At the EU level, ambitious French ideas for EU economic governance, such as harmonisation of company taxes and labour market rules, are making little headway, their negotiability with many fiscal compact members looking highly improbable. In factParishas now gone quiet on the subject, preferring instead to focus on closer economic convergence withGermanywhere possible.
But from a liberal perspective, Sarkozy’s presidency can count some useful improvements, including the flexibility introduced into the 35 hour week, measures to cut back the bloated public sector payroll (mainly through natural wastage), fiscal incentives for SMEs to take on workers, and desperately needed autonomy for universities. But there is still much unfinished business, not least the long-term sustainability of France’s national insurance fund. And Sarkozy seems to grasp the seriousness of the challenge posed by France’s declining competitiveness.
No one should be surprised at Sarkozy’s caution: he is, after all, a French president, and one who would like to be re-elected. And we should remember that, in the popular imagination, France’s post-War narrative of economic success has been built on an active state, just as Britain’s narrative of economic recovery after years of post-War decline has been built on deregulation and privatisation. Yet, for all the reservations, the view inLondonremains that Sarkozy, almost uniquely amongst contemporary French politicians, just about ‘gets it’.
On European and foreign policy, Sarkozy has set the bar high in terms of pro-activism – something which even many of his detractors acknowledge. Of course the constitution of theFifthRepublicwill always propel a French president onto the world stage, and it may be that the low-key Hollande would maintain France’s high international profile. But Sarkozy’s commitment to NATO and his intensification of the defence partnership with Britain, not only in the Libyan theatre but in terms of the ambitious collaboration mapped for the next few years, have given encouragement not only to Anglo-Saxons and atlanticists but also to those ‘realist ‘ pro-Europeans who know that French and British leadership are essential if the EU’s fledgling common Security and Defence Policy is ever to turn into something substantial.
For his part, Hollande will stand by the Franco-British defence treaty, but he would almost certainly try to place it in a more ‘European ‘framework, which could be problematic for relations with Britain. More generally, the expectation is that his EU policy would have a less intergovernmental, more federal complexion than that of Sarkozy. Here too there is the potential for disagreement between London and Paris, to say nothing of the risk of friction later this year in EU budget talks over Britain’s rebate and reform of the Common Agricultural Policy, whoever becomes French president. But the self-denying ordinance which Sarkozy and Cameron have observed on the subject so far, and more generally the unprecedentedly close and effective relationship which the two countries have forged, give some grounds for optimism.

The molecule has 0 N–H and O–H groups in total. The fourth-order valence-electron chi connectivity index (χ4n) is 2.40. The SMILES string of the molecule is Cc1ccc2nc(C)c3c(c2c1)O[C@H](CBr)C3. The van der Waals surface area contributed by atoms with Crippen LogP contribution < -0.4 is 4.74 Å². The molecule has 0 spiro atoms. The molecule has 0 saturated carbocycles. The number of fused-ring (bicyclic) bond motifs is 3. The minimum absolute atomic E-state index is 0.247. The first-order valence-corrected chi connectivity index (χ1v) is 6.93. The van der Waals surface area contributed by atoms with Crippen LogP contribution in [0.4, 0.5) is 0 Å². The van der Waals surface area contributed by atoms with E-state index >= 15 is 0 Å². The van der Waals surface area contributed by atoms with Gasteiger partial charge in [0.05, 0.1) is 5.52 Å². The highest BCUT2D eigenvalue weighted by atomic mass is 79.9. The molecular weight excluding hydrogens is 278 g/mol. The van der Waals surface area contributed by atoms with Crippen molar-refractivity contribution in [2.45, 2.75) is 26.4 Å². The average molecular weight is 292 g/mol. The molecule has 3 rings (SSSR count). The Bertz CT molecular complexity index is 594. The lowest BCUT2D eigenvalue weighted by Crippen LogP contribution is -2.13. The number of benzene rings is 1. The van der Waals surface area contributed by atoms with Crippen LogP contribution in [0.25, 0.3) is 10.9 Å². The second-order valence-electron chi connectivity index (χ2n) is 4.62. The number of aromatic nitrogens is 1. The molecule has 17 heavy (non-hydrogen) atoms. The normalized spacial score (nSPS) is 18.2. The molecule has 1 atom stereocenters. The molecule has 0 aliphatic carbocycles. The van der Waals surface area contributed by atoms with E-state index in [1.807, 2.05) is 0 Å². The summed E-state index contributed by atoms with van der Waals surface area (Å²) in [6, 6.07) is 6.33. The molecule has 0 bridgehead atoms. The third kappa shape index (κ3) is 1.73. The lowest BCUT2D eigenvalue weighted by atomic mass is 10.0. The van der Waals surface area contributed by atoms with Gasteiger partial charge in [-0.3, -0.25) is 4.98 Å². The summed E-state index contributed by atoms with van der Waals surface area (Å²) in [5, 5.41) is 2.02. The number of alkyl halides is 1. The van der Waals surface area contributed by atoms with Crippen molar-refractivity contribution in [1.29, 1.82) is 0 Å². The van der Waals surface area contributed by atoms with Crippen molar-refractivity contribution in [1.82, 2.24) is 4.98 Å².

Whoever becomes president, France will retain its very specific brand of exceptionalism, where, confusingly, political rhetoric is both to the left and right of political practice. Ostensibly an artful way of of conducting politics and attracting diverse political constituencies, it makes it difficult to mobilise public opinion around a coherent agenda – not least one of structural reform. It’s not a quandary which will be resolved this side of the presidential elections.
Note: This article gives the views of the author, and not the position of EUROPP – European Politics and Policy, nor of the London School of Economics.
This article is part of EUROPP’s series on the French presidential elections 2012. You can browse the entire series here.
Maurice Fraser – LSE European Institute
Maurice Fraser is Senior Fellow in European Politics at the LSE European Institute. He was special adviser to UK Foreign Secretaries Sir Geoffrey Howe, John Major and Douglas Hurd. In 2008, he was awarded the French Legion of Honor for his service to France and Europe, with specific recognition for his service to intellectual and academic ties between France and Britain. He is also a regular broadcaster on European and international issues in the French media.